'Debbie's Law' on serial sex offenders passed by the Dáil
A bill aimed at securing longer jail sentences for repeat sex offenders was passed by the Dáil yesterday (Wednesday) evening.
The legislation introduced by Minister of State Kevin 'Boxer' Moran was inspired by Mullingar resident Debbie Cole, who was the victim of a violent sexual crime when she was aged 19.
The bill, known as 'Debbie's Law', sets out a presumptive minimum sentence to be imposed on repeat sex offenders in certain circumstances.
In a cases where a person has previously been jailed for at least five years for a sex offence, the law stipulates that they should be sentenced to three-quarters of the maximum jail term if they commit another sex offence within ten years.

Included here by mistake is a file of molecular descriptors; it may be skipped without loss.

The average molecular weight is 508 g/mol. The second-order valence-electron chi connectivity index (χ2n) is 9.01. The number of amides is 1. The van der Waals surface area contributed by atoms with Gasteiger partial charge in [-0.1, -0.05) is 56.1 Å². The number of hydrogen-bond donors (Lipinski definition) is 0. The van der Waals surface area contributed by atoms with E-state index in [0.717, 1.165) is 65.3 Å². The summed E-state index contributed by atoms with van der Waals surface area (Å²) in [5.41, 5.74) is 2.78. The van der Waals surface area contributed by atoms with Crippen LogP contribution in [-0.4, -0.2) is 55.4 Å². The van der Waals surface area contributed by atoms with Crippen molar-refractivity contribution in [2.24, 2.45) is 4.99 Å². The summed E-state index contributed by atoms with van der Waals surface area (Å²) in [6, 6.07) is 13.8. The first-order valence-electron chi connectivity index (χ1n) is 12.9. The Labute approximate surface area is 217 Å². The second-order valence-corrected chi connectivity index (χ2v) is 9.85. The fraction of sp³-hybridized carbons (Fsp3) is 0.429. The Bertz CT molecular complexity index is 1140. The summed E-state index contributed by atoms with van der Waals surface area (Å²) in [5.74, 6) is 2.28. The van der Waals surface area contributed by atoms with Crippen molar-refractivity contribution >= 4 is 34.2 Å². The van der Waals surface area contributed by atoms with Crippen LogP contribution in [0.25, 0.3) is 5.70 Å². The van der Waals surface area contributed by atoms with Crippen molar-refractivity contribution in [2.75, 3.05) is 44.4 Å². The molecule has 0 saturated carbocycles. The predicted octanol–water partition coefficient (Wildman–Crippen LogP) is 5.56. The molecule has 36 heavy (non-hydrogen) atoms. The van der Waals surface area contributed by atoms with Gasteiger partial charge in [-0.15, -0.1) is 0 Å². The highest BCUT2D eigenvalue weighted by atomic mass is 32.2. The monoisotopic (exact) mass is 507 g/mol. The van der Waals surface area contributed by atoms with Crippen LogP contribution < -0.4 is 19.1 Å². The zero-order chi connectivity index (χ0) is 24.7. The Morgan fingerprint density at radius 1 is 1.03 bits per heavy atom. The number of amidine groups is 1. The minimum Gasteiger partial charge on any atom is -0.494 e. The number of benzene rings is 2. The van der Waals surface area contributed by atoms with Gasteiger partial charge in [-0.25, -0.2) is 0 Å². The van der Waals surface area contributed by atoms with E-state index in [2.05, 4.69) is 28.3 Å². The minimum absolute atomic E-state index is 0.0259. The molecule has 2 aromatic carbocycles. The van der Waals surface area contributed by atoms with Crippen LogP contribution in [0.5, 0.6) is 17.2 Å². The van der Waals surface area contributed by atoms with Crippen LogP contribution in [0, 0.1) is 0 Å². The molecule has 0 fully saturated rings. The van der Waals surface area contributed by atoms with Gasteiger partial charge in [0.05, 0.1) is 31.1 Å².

'Boxer' told the Dáil that it was about "about looking after the Debbie Coles of the world, who have been campaigning for this legislation for 20 years."
However, the bill came in for some strong criticism from Deputies Mick Wallace and Clare Daly, with the latter describing it as "one of the worst pieces of legislation" to have come before the Dáil.
"The measures being put forward in the legislation do not act as a deterrent and will not in any way have an impact on reoffending," said Deputy Daly.
The Dublin TD said she fully agreed that Ireland has "a significant problem with sexual violence and with how our criminal justice deals with it, including by means of sentencing," however she said the bill will not address those issues.
The bill, she said, "flies in the face of evidence-based policy and legislation."
Deputy Wallace felt the Government would be better off "proposing legislation that makes it mandatory for sexual offenders to do therapy while in prison."
Despite the dissenting voices, the bill was passed and will now go to the Seanad. If approved by the Seanad, it will be sent to President Higgins in order to be signed into law.